Sylvia’s, a famed Harlem mainstay, has celebrated 50 years of serving up soul food.
Founded in 1962 by the late Sylvia Woods, the restaurant was known for offering staples such as fried chicken, ribs, corn bread and candied yams that earned Woods the nickname “Queen of Soul Food.”
What was once a small luncheonette at 328 Lenox Avenue in New York flourished into a popular eatery that drew noted politicians, tourists, celebrities and local residents.
Woods died July 19 at the age of 86, just before she was to receive an award from Mayor Michael R. Bloomberg commemorating the restaurant’s 50th anniversary. She had been suffering from Alzheimer’s.
Her family is striving to keep her legacy alive.
Woods’ granddaughter, Tren’ness Woods-Black says planning to mark the restaurant’s anniversary was a bittersweet moment for the family.
“It was really important to her for the anniversary to be marked in a way that the legacy that was being built just showed,” says Woods-Black.
She says there is a great sense of pride in the strides made by her grandmother and family.
“It’s not just something for us. I think for Harlem at large, for the African-American culture, for the American culinary scene — a restaurant marking 50 years is no small feat,” Woods-Black says of the restaurant’s milestone.
“I think that the restaurant making 50 years is just a testament to staying true to the foundation and the goals that the restaurant was built upon — and that was family and community first — and staying true to bringing the very best soul food that we have to offer.”
Woods-Black says that the restaurant’s ability to keep its core ingredients, yet adapt its menu with changing times by offering healthier alternatives and offering a welcoming atmosphere have been key aspects of its success.
“There’s three generations in the business and everyone is very much hands on. We talk to our customers. We know them by name. We spend a lot of time in the restaurant, and so you have to make it a home away from home,” says Woods-Black, who went from busing tables at Sylvia’s as a teenager to vice president of communications.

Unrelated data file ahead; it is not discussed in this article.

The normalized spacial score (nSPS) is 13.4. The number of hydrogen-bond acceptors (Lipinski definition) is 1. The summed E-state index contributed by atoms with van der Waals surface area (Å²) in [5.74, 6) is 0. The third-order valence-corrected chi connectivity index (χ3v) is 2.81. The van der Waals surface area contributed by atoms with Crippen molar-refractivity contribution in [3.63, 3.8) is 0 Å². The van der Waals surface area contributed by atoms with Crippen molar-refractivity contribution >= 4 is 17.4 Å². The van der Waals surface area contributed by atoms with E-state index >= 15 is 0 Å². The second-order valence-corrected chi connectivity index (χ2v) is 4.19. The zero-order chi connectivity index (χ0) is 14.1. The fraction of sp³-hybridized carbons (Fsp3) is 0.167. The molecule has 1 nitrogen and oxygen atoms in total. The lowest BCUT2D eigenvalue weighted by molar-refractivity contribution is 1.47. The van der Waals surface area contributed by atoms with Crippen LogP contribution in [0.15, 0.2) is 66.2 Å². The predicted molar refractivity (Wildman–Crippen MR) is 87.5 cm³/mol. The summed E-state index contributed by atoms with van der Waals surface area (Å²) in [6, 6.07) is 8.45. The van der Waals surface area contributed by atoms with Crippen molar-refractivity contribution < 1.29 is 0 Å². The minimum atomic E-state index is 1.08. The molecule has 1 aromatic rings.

Woods-Black says many of Sylvia’s customers hail from Philadelphia, as many bus tours from schools, churches and organizations frequent the Harlem eatery.
Sylvia’s marked 50 years in business by hosting a Golden Jubilee celebration sponsored by Target on August 1. The community breakfast event drew more than 300 Harlem residents, celebrities and dignitaries.
“They’ve really helped us to make this 50th anniversary extra special,” Woods-Black says of the retailer.
“As a family business, we’re always conscious of who we partner with and Target was so perfect because we share the same values. We’re all about the community and giving back through education.”
When Target opened its first Harlem store in 2010, it stocked store shelves with products from Sylvia’s food line of canned vegetables, sauces, spices and mixes. Now, select Target stores nationwide carry Sylvia’s products.
“Target is a retailer that shares Sylvia’s same passion for the Harlem community. Target intentionally chose Harlem as its first Manhattan store because the community embodies the retailer’s values of community, diversity and being a good neighbor,” Target officials said in a statement.
Woods, who hailed from South Carolina, opened Sylvia’s in 1962. It was once a 35-seat luncheonette where she once worked as a waitress. She and her husband Herbert borrowed money from her mother, who mortgaged her farm in South Carolina to purchase the restaurant. Since then it has grown into a famed entity that includes the restaurant, a catering company and a nationwide line of Sylvia’s food products. She also penned “Sylvia’s Family Soul Food Cookbook: From Hemingway, South Carolina, To Harlem” and “Sylvia’s Soul Food.”
Woods maintained Sylvia’s until her 80th birthday, when she passed the torch to her children and grandchildren.
In 2001, the family launched the Sylvia and Herbert Woods Scholarship Fund that benefits students from Harlem. Since its inception, the fund has awarded scholarships to 76 students. A second anniversary dinner will be held October 26 at Sylvia’s to benefit the scholarship fund.
The Woods family has set ambitious goals for the future, which include developing real estate along Lenox Avenue.
“We’re looking to build a new facility — something that will harness the charm that maintains that 1962 feel, but also have a modern, Southern soul food ambiance as well,” says Woods-Black.
Plans are also in the works to launch a new cookbook, open new locations in Maryland and Florida, and bring a new lifestyle cooking show to television.
“Soul food is a very important cultural identity marker for African Americans, and we consider ourselves to be ambassadors for that,” added Woods-Black.